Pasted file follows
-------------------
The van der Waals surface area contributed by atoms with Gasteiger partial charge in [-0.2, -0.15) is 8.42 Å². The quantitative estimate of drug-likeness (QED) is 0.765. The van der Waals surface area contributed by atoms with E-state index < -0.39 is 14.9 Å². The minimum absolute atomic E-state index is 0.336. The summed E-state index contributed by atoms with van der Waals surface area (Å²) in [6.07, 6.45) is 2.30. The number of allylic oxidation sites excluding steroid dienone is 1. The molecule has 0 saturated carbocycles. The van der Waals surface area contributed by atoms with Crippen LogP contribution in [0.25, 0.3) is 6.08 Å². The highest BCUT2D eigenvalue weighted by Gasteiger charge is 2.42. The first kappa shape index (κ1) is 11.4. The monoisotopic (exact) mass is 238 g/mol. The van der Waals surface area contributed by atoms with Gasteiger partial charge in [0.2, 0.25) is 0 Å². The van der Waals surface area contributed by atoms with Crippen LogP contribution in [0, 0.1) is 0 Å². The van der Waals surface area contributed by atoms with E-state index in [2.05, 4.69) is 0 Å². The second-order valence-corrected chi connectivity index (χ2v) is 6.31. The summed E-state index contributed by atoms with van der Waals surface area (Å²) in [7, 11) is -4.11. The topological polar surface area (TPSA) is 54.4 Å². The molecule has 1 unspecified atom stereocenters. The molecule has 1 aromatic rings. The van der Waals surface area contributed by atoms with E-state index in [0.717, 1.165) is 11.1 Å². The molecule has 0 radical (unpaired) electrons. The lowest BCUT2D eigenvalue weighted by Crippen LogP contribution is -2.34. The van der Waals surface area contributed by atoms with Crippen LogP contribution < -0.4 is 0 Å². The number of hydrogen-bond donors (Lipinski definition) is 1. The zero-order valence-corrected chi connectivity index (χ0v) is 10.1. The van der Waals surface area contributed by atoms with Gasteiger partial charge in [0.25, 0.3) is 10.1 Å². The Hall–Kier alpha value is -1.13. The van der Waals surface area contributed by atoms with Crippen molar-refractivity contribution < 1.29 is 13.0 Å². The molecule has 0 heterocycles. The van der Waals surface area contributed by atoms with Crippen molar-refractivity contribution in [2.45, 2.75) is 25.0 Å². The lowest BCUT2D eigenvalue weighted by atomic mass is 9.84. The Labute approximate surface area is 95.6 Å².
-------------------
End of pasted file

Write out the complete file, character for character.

The van der Waals surface area contributed by atoms with Gasteiger partial charge in [-0.2, -0.15) is 8.42 Å². The quantitative estimate of drug-likeness (QED) is 0.765. The van der Waals surface area contributed by atoms with E-state index < -0.39 is 14.9 Å². The minimum absolute atomic E-state index is 0.336. The summed E-state index contributed by atoms with van der Waals surface area (Å²) in [6.07, 6.45) is 2.30. The number of allylic oxidation sites excluding steroid dienone is 1. The molecule has 0 saturated carbocycles. The van der Waals surface area contributed by atoms with Crippen LogP contribution in [0.25, 0.3) is 6.08 Å². The highest BCUT2D eigenvalue weighted by Gasteiger charge is 2.42. The first kappa shape index (κ1) is 11.4. The monoisotopic (exact) mass is 238 g/mol. The van der Waals surface area contributed by atoms with Gasteiger partial charge in [0.2, 0.25) is 0 Å². The van der Waals surface area contributed by atoms with Crippen LogP contribution in [0, 0.1) is 0 Å². The van der Waals surface area contributed by atoms with E-state index in [2.05, 4.69) is 0 Å². The second-order valence-corrected chi connectivity index (χ2v) is 6.31. The summed E-state index contributed by atoms with van der Waals surface area (Å²) in [7, 11) is -4.11. The topological polar surface area (TPSA) is 54.4 Å². The molecule has 1 unspecified atom stereocenters. The molecule has 1 aromatic rings. The van der Waals surface area contributed by atoms with E-state index in [0.717, 1.165) is 11.1 Å². The molecule has 0 radical (unpaired) electrons. The lowest BCUT2D eigenvalue weighted by Crippen LogP contribution is -2.34. The van der Waals surface area contributed by atoms with Crippen LogP contribution < -0.4 is 0 Å². The number of hydrogen-bond donors (Lipinski definition) is 1. The zero-order valence-corrected chi connectivity index (χ0v) is 10.1. The van der Waals surface area contributed by atoms with Gasteiger partial charge in [0.25, 0.3) is 10.1 Å². The Hall–Kier alpha value is -1.13. The van der Waals surface area contributed by atoms with Crippen molar-refractivity contribution < 1.29 is 13.0 Å². The molecule has 0 heterocycles. The van der Waals surface area contributed by atoms with Crippen molar-refractivity contribution in [2.45, 2.75) is 25.0 Å². The lowest BCUT2D eigenvalue weighted by atomic mass is 9.84. The Labute approximate surface area is 95.6 Å².